Then you can resolve a note name by calculating its sharpness/flatness. The number of sharps of a note is the difference between the MIDI numbers of the given note and of the scale degree.

              2. Patterns are sums of whole and half steps.

                Then you can keep a running count of the scale degree and sharpness. Each step, whole or half, increases the scale degree/note name. But depending on the specific note name, a whole or half step might also sharpen or flatten the running note.

                For example, A♮+half = B♭. E♮+whole = F♯.

              3 votes
  8. [3]
    ThatFanficGuy
    Link
    Looking if I can implement infinite scrolling list in both directions on a web page. For the purposes of the experiment, I have a list of JS strings that render to paragraphs in a container....

    Looking if I can implement infinite scrolling list in both directions on a web page.

    For the purposes of the experiment, I have a list of JS strings that render to paragraphs in a container. Scrolling in either direction must put the next/previous entry after/before the last visible one.

    Also, no actual scrolling must occur: it's supposed to be work "by magic", for the purposes of illusion. This limits my methods to circumventing or riding on top of wheel events, or whatever the touch equivalent is. scroll doesn't work in a container when it's impossible to scroll, e.g. because its overflow is set to hidden.

    Also, no DOM overloading must occur: otherwise, this thing would cause performance issues very quickly. I'm already hijacking scrolling: I must be careful and keep operations during "magic-scrolling" to the minimum. If it runs smoothly on my dying laptop, it'll surely run smoothly on livelier hardware.

    So far, I'm thinking of a couple of methods:

    1. transforming the container
      Can't seem to model it working in my head. The only thing this is going to achieve on scroll is move the container visually on the page. What I need is to move the view, like moving a camera.
    2. having two supporting containers that move about
      On scroll, the two copycat containers (one above and one below the main one) calculate their visibility. Focusing on one container (i.e. having it take up most of the viewport) moves the supporting containers one on each side, so that the current container is surrounded at all times.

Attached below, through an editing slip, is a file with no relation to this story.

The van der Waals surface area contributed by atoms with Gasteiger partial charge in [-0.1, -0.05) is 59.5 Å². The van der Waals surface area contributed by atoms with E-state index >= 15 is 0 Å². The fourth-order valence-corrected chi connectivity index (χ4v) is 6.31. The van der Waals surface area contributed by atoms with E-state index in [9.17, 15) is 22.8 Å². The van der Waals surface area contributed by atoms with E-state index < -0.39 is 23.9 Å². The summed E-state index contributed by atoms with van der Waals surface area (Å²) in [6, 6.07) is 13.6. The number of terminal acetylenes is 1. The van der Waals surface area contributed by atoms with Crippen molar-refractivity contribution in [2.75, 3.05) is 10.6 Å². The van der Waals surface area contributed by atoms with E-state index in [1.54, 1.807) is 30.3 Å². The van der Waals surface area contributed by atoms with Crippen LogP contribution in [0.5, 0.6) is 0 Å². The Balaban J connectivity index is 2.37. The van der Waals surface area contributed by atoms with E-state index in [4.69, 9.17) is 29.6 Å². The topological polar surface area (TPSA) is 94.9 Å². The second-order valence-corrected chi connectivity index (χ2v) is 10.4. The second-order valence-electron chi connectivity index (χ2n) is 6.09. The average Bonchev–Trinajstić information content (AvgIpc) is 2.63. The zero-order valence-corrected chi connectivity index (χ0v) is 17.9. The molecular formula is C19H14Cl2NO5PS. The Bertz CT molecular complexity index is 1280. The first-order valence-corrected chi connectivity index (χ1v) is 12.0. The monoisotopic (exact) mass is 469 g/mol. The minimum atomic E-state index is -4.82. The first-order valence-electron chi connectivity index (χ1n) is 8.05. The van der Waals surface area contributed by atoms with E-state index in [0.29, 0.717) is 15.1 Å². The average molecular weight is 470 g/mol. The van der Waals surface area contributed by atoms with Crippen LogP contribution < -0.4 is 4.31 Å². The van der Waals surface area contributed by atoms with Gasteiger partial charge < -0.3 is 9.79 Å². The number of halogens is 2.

2 votes
    1. [2]
      pseudolobster
      Link Parent
      Maybe I'm misinterpreting, but what if you just keep the strings in an array and shuffle the array around? <div id="box"></div> <button onClick="scrollUp()">Up</button> <button...

      Maybe I'm misinterpreting, but what if you just keep the strings in an array and shuffle the array around?

      <div id="box"></div>
      
      <button onClick="scrollUp()">Up</button>
      <button onClick="scrollDown()">Down</button>
      
      <script>
      arr = ["string one", "string two", "string three"]
      
      function renderBox() {
      	var box=document.getElementById("box");
      	box.innerHTML = ""; //empty div first. surely there's a smarter way to do this
      	arr.forEach( function(key,val) { 
      		var p = document.createElement("P");
      		p.appendChild(document.createTextNode(arr[val]));
      		box.appendChild(p);
      		} );
      }
      
      function scrollUp() {
      	arr.push(arr[0]);
      	arr.shift();
      	renderBox();
      }
      
      function scrollDown() {
      	arr.unshift(arr[arr.length-1]);
      	arr.pop();
      	renderBox();
      }
      
      renderBox();
      
      </script>
      
      2 votes
      1. ThatFanficGuy
        Link Parent
        What you're accomplishing with this is shuffling lines among each other. What I'm trying to do is emulate scrolling with all its respective visual parameters (like deltaY, different for each user)...

        What you're accomplishing with this is shuffling lines among each other. What I'm trying to do is emulate scrolling with all its respective visual parameters (like deltaY, different for each user) so that it feels like the non-scrolling container is actually scrolling and that its contents are infinite.

        Substitution should definitely be a part of it. The problem I'm solving right now is how to (1) make it (2) resource-efficient and (3) performant, (4) in a way that feels exactly like scrolling.

        1 vote